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Mac® Security Bible by Joe Kissell

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4.3. Firewall

In computer terms, a firewall is hardware or software that selectively blocks network traffic. Presumably, you never want to block all your Mac's network traffic; that would mean no web browsing, no email, no file sharing — no communicating with other computers at all. However, there are excellent reasons for blocking some network traffic. Many kinds of network attacks involve an outside computer attempting to send instructions to vulnerable programs on your Mac so they can install unauthorized software, use your computer to send out spam, spy on you, or simply crash your system. In some cases, hackers use robotic armies of hundreds or thousands of computers to methodically probe computers on the Internet, looking for just the right kinds of openings needed to wreak havoc.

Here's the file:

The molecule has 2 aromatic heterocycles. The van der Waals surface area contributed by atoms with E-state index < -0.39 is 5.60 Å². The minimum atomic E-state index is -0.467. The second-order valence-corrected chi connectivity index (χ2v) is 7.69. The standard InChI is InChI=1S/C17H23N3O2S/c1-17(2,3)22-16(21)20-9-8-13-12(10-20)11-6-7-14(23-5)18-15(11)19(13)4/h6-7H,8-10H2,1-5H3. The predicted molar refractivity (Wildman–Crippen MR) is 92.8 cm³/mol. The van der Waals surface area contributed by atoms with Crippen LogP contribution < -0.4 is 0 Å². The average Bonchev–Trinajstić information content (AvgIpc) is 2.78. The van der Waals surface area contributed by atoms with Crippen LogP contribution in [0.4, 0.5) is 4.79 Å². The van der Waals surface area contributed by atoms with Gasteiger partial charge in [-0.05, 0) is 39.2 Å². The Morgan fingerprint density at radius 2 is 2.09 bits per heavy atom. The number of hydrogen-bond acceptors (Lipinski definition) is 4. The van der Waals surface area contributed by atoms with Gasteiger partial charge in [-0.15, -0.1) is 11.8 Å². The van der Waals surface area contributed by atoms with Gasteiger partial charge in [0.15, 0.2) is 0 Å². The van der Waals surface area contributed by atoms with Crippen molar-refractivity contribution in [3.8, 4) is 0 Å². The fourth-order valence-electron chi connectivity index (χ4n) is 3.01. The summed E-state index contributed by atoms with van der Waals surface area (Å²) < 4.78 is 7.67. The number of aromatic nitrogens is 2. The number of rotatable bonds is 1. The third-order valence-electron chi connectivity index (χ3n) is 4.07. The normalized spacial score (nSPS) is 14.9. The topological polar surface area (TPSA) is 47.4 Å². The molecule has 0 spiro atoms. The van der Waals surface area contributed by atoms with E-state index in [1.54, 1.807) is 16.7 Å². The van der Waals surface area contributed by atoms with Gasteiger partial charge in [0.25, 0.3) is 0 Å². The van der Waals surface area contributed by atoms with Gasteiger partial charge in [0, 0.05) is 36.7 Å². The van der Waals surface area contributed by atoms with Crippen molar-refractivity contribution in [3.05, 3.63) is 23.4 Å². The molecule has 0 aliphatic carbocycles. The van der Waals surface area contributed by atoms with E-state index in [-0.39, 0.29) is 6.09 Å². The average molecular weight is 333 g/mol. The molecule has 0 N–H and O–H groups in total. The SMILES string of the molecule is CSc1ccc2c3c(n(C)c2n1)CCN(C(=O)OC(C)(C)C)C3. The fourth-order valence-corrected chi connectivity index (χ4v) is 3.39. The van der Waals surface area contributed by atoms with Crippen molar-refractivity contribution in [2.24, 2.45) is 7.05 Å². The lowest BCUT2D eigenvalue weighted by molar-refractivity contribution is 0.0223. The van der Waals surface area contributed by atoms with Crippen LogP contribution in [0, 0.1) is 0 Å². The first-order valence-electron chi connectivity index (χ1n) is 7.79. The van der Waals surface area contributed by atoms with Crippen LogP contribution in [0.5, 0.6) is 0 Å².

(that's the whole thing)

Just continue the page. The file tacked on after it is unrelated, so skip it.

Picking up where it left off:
The situation isn't as scary as it may sound though. By default, Macs run very little software that actively listens for outside network connections, and most of this software has other kinds of safeguards against misuse. Even without taking any special action, the real-world chances of becoming the victim of a random network attack are, for a Mac user, quite slim. On the other hand, as you install more third-party software, your risk increases. And hackers are constantly looking for new vulnerabilities to exploit, so a Mac that's safe today could be quite unsafe tomorrow.

In order to protect yourself against these potential threats, your first line of defense is Mac OS X's built-in firewall. In ...

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